[Update: I originally wrote and then tried to post this entry on May 27, 2011. Thank Mercury that Raquel called me today. Thank Mary and Carrie for appreciating that which is Free to Be You and Me and its 40 years on this planet. Happy Anniversary to my very favorite Kids Album-television-special ever! If it were not for these stars aligning I would not have found this forgotten post. And really, this post is how I am feeling now and today, exactly 18 months later, I am feeling brave enough to re-write and post it!]
The word that keeps popping into my brain is override. I could be all ninth-grade-speech-contesty and start my lengthy diatribe (post) with the definition. (Yes, I was in a ninth grade speech contest and yes, I did quite well I must say with my dictionary definitions and poems I stole from the Especially for Mormons special thought book.) No and simply writing out the definition of the word override just will get in my way, an earnest poem will totally distract me. I will giggle as I think of ninth-grade-me boldly reciting the words from my ninth grade speech contest, “Stick to your task, till it sticks to you. Bend at it. Sweat at it. Smile at it too. For out of the bend, the sweat and the smile, will come life’s victories after a while.” I will totally get caught up in the Kitsch Factor, yet I will actually see that ninth-grade-me was on to something.
As I think of that earnest poem, the one I recited all those years ago, I think that maybe I had something on all those Midwestern non-Mormons, something that now I need to embrace, not delete, perhaps just reorganize. I need to fight the urge to hide the whole me and not hide, for starters, my intensely religious upbringing. Sure, my classmates were convinced and often told me that my crazy cult family could not drink Coke or dance, but because I was a Mormon, I also had my secret-poem-book weapon. In fact I had two volumes of my secret-poem-book weapon, a poem-book-weapon that carried me to the ninth grade Oratorical Speech Contest. Mormons, in all their cultish ways [wink wink] are on to something. They have cornered the market on public speaking. Steven Covey’s 7 Habits ring a bell? While all the other ninth grade orators had to go to the library (no internet back then) and read card catalogs that led them to books which led them to quotes, quips and impactful sayings, I had two action-packed and organized-by-topic volumes of thought-provoking anecdotes in my arsenal. Pow! Pow! My topic: Endurance. And in my special Mormon book were pages and pages of stories and quotes all about enduring to the end. Those Mormon books made the research easy, painless and involved no Dewey Decimal Systems. Take that Card Catalog. All I needed to do was speak, and with my Mormon training, speak I did well. That memory is something I can keep. I do not need to re-write or change.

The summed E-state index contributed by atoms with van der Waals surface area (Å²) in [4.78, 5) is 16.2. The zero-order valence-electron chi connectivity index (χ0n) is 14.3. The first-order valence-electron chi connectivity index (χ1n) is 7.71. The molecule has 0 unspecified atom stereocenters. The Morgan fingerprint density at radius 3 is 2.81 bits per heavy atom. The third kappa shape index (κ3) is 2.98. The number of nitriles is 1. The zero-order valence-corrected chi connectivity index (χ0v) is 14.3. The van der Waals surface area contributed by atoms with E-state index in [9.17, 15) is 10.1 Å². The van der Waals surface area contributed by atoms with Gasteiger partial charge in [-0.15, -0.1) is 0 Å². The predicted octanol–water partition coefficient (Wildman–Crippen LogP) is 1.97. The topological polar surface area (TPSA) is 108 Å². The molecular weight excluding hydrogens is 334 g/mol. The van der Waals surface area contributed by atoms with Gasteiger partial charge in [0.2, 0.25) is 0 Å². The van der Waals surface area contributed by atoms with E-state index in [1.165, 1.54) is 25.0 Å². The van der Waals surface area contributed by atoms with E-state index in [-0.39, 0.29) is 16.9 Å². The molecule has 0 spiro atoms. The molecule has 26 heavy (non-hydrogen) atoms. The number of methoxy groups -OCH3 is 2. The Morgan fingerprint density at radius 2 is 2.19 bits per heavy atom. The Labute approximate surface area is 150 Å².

The word looks like it is spelled incorrectly, and really it seems like it should be overwrite. I checked. It is not. It is also not two words either, over and ride; and there are two r’s, not one. Override is today’s epiphany and yes, I plan on having as many epiphanies as my soul can handle. When I heard the word override in reference to my life, instantly images and pieces of my past shot into focus, yet all in a new and restructured view. Of course, what was bouncing around in my brain is the utter realization that you really cannot delete your past. Instead, you can reshape, reform and, most importantly to me after today, you can override.
As I sat listening to the sage advice that I can override my past images shot through my head. I immediately saw myself hopping over my crappy dark memory abyss. Ok, too vague. What I saw was me hopping over a Volcano. I mean, me, leaping with long, sinewy legs over an awesome Hawaiian volcano; steam rising out next to the deep black volcanic rock with the lush green Big Island backdrop. Did you ever listen to Free to Be You and Me? I did. I loved the soundtrack and cartoon TV special and still love it today. Free To Be You And Me is [insert super awesome chorus here] Awesome!” If you are too young to know or lived on another planet in the 1970s, let me tell you. “Free to Be… You and Me, a project of the Ms. Foundation for Women, is a record album, and illustrated book first released in November 1972 featuring songs and stories sung or told by celebrities of the day.” As I heard the word override I saw me as Free to be You and Me’s character Atalanta, based on the athlete in Greek Myth. In Free to be You and Me, Atalanta wins the race and thus overrides her destiny and wins the rite to choose her husband. And seriously, without even remembering the story at that moment, that is what I saw: Atalanta, leaping, in her 1970s-sinewy-legged-animated glory, leaping over the giant Hawaiian volcano.
I can override. When I get in my way, I can push easily-influenced-by-others me off to the side. I can hop over confined me and I can simply override the dark and crazy me stuck in one place. Pretty cool, that whole ability to override.